The 21 APEC representatives wore traditional Korean clothing for a group photo to commemorate the end of the 2005 summit. Taiwanese envoy Lin Hsin-yi (back row, third from right) exchanged ideas with leaders from many nations during the meeting, increasing Taiwan's presence on the world stage. (courtesy of GIO)
The Asia-Pacific Economic Coopera-tion (APEC) forum held an Economic Leaders' Meeting on November 18 and 19 in Busan, South Korea. The event was capped by a speech by South Korean President Roh Moo-hyun which reiterated the commitment of the organization's 21 member nations to support multilateral trade frameworks and fight corruption, avian flu, and piracy. Leaders also called on the World Trade Organization to conclude the "Doha Round" of trade talks.
Taiwanese envoy Lin Hsin-yi exchanged ideas with leaders of many nations during the meeting, and brought up the idea of creating a joint stockpile of vaccines. His trip was a success, and raised Taiwan's visibility on the international scene.
The combined economic power of APEC's 21 member nations equals half of the world's trade volume. It is the largest regional economic organization in the world. The consensus reached at this year's summit was to urge the WTO to push through the Doha Development Agenda it created in 2001 in Doha, Qatar, in order to strengthen the multilateral trade system, promote growth throughout the world, and develop China's economic potential. Leaders also encouraged WTO leaders to make reaching the goals of the Doha Ministerial Declaration by the end of 2006 a priority at their December ministerial conference in Hong Kong.
At the same time, in order to achieve the trade liberalization goals set by APEC in 1994's Bogar Declaration drafted in Indonesia, a "Busan Road Map" was created. The road map includes measures such as supporting regional free-trade agreements and cracking down on counterfeiting and Internet piracy.
Additionally, in the face of the avian flu menace, the member economic entities agreed to carry out concrete preventive measures such as compiling regional lists of experts, holding practice drills, and raising public awareness.
As terrorism has already claimed thousands of lives and threatens the safety and economic prosperity of the Asia-Pacific region, the members vowed to disrupt international terrorist organizations and destroy weapons of mass destruction and their deployment systems. Also worth a mention is the South Korean robot named Albert Hubo which greeted guests at the opening of the summit. The robot, with a head modeled after Albert Einstein's, showed off the high-tech abilities of South Korea, a memory manufacturing giant.
Formed in 1989, APEC is one of the most important multilateral organizations in which Taiwan takes part. More than 70% of Taiwan's trade is with member nations, and every APEC decision has a great impact on Taiwan's economic development. Taiwan has been an active participant in APEC meetings every year since it joined in 1991, and has also hosted more than ten events.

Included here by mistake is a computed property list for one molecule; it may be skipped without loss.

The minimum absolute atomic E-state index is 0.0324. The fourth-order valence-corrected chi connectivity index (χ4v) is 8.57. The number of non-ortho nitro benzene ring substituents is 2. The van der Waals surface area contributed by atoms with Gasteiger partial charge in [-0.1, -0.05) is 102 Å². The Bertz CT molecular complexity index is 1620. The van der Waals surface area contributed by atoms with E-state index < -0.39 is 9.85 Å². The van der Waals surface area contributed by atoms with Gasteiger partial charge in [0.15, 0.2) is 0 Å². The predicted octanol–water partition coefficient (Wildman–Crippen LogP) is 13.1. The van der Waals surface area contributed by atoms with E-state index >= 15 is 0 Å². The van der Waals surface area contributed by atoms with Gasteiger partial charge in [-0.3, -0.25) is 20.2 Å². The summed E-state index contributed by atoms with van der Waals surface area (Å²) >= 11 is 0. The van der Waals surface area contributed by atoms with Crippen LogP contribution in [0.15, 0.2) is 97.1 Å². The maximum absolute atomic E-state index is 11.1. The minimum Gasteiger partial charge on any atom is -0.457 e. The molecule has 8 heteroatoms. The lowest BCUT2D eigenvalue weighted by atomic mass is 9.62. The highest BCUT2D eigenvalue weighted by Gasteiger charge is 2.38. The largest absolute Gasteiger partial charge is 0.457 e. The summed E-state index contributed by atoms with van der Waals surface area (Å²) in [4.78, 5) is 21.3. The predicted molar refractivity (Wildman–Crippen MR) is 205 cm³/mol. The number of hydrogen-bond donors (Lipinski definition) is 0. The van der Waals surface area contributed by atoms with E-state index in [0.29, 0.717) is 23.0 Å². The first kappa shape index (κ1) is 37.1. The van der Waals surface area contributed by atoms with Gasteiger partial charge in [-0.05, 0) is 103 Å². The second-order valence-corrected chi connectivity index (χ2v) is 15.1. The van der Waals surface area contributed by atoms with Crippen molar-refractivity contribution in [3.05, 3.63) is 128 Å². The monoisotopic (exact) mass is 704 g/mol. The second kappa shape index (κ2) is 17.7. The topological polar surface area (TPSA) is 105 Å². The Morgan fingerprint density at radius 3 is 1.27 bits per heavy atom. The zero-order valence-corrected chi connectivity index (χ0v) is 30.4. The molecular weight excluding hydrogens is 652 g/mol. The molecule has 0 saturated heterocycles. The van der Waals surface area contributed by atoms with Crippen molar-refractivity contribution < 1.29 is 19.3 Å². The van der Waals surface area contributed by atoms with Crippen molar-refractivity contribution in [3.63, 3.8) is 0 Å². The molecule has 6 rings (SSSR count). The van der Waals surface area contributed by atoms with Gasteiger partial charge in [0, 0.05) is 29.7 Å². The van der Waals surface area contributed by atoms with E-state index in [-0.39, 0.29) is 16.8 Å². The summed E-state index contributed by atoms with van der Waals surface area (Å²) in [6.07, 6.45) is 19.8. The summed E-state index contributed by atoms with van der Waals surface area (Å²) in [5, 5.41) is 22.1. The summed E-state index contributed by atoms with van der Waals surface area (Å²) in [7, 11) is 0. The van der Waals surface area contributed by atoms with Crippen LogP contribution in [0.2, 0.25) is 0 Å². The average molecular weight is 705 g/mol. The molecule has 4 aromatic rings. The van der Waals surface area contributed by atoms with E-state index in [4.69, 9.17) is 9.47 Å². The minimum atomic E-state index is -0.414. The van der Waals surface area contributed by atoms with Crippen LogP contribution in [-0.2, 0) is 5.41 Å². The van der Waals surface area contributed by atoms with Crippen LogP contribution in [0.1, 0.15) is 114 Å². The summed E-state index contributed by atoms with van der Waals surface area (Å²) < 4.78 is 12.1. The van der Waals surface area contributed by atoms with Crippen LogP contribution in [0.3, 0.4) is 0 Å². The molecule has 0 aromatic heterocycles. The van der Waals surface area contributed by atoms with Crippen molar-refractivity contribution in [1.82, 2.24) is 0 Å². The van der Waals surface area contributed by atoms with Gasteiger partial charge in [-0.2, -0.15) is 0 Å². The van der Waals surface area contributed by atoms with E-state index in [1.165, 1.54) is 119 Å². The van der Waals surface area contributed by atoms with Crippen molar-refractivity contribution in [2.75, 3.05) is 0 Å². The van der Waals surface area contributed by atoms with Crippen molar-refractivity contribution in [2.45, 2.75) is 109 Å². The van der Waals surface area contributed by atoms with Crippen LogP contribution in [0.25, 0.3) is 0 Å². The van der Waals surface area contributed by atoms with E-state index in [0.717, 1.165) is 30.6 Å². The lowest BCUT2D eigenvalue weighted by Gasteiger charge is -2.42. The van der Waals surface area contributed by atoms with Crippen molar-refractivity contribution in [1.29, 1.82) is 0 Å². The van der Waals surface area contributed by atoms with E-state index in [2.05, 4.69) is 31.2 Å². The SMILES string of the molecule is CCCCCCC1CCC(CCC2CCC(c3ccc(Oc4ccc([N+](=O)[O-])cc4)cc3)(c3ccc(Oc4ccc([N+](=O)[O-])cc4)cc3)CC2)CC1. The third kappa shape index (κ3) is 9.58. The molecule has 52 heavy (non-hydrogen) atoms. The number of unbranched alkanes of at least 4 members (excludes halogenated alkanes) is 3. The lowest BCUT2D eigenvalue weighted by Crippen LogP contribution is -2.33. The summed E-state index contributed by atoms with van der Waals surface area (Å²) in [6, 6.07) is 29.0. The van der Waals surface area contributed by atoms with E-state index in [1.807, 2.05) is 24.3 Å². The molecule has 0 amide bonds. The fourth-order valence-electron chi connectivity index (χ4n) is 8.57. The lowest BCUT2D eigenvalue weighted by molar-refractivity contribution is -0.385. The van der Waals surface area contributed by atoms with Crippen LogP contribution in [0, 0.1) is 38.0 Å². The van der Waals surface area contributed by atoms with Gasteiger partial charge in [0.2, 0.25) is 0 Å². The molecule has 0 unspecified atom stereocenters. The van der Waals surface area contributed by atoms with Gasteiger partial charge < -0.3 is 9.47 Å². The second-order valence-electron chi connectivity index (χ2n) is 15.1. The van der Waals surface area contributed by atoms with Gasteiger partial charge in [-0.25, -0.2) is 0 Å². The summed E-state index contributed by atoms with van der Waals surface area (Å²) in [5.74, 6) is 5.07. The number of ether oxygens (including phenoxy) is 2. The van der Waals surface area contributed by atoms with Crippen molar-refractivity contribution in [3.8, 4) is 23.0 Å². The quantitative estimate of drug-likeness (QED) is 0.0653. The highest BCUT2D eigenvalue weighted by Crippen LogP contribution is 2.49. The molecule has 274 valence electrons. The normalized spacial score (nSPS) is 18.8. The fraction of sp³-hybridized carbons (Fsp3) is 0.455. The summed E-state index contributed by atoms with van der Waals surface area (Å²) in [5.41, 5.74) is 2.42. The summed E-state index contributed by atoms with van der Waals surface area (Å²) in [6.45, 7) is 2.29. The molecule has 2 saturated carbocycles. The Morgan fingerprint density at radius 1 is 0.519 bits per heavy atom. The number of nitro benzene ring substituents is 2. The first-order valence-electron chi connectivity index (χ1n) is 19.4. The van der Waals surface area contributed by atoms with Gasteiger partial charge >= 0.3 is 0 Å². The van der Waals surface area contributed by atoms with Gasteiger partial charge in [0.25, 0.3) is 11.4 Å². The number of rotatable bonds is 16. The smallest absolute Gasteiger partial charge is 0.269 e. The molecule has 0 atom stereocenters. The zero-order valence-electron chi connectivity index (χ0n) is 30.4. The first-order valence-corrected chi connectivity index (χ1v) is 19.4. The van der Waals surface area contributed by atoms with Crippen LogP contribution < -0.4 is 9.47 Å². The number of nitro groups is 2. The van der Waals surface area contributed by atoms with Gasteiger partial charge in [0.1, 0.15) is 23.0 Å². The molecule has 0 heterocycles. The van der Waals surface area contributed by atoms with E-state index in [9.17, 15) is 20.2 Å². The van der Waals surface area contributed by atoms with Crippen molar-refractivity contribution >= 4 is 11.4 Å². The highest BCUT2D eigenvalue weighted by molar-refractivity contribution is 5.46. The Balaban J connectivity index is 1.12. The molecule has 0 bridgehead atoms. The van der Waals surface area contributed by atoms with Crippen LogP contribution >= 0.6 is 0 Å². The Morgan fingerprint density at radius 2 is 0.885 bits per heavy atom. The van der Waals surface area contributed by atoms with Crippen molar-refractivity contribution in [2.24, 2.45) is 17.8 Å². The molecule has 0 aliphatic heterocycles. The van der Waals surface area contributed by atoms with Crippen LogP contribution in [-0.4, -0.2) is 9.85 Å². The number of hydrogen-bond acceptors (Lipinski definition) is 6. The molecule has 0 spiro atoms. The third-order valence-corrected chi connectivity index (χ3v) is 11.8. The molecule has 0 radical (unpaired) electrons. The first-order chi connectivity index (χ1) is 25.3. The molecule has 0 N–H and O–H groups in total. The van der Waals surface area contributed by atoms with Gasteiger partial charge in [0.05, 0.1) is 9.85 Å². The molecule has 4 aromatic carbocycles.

Informal dialogues between leaders of APEC nations have been held since 1993, but due to strong objections from China, Taiwan's presidents have been unable to attend in person. They have appointed envoys to attend on their behalf. This unfair treatment of Taiwan has caused Taiwan serious harm.
Especially regretable is the case this year. Originally, legislative speaker Wang Jin-pyng was to serve as envoy. China, however, objected that the selection of representatives could not have political overtones, and so mounted pressure for another envoy to be chosen. Senior presidential adviser Lin Hsin-yi was selected.
As the envoy was changed at the last minute, photographs and other material could not be sent out in time for inclusion in meeting-related materials. The Government Information Office worked overtime, sending out an introduction of Lin Hsin-yi before the meeting and taking out an advertisement on Busan airport luggage carts reading "Taiwan Stands Tall" to increase Taiwan's international exposure.
Lin is fluent in English and Japanese, and interacted with leaders from around the world in formal and casual settings. While he never forgets to announce Taiwan's sovereignty in international media interviews, he also strives to keep the delicate balance in cross-strait relations as China's power grows.
Lin says that if Taiwan is to raise its visibility on the world stage, it needs to endure the insults and attend the summits, and during them make a contribution by bringing its creativity to the table. Throughout the last 11 years of APEC summits, China's economic power has grown continuously and made it a key player in the meetings. During the meetings between industry and political leaders, many representatives wait in line to have a word with Chinese leader Hu Jintao. If Taiwan wants to make itself seen, it can't be just as the object of Chinese pressure.
Every year, Taiwan does US$3.5 trillion worth of business in foreign trade. International trade has been one of the most important driving factors in Taiwan's economic growth. If Taiwan is to escape the risk of marginalization, it must remain a key economic player by establishing bilateral agreements with Southeast Asian nations, strengthening ties with trade partners, and entering regional free-trade agreements such as the Trans-Pacific Strategic Economic Partnership (P4) set up between Chile, New Zealand, Singapore and Brunei.
Next year's APEC annual summit will be held in Vietnam. Taiwan invests US$10 billion a year in Vietnam, and is one of that country's most important trading partners. We hope that President Chen Shui-bian will be able to overcome Chinese pressure and attend in person. With solid economic power and detailed plans for economic cooperation, Taiwan will not merely be seen but make itself known internationally.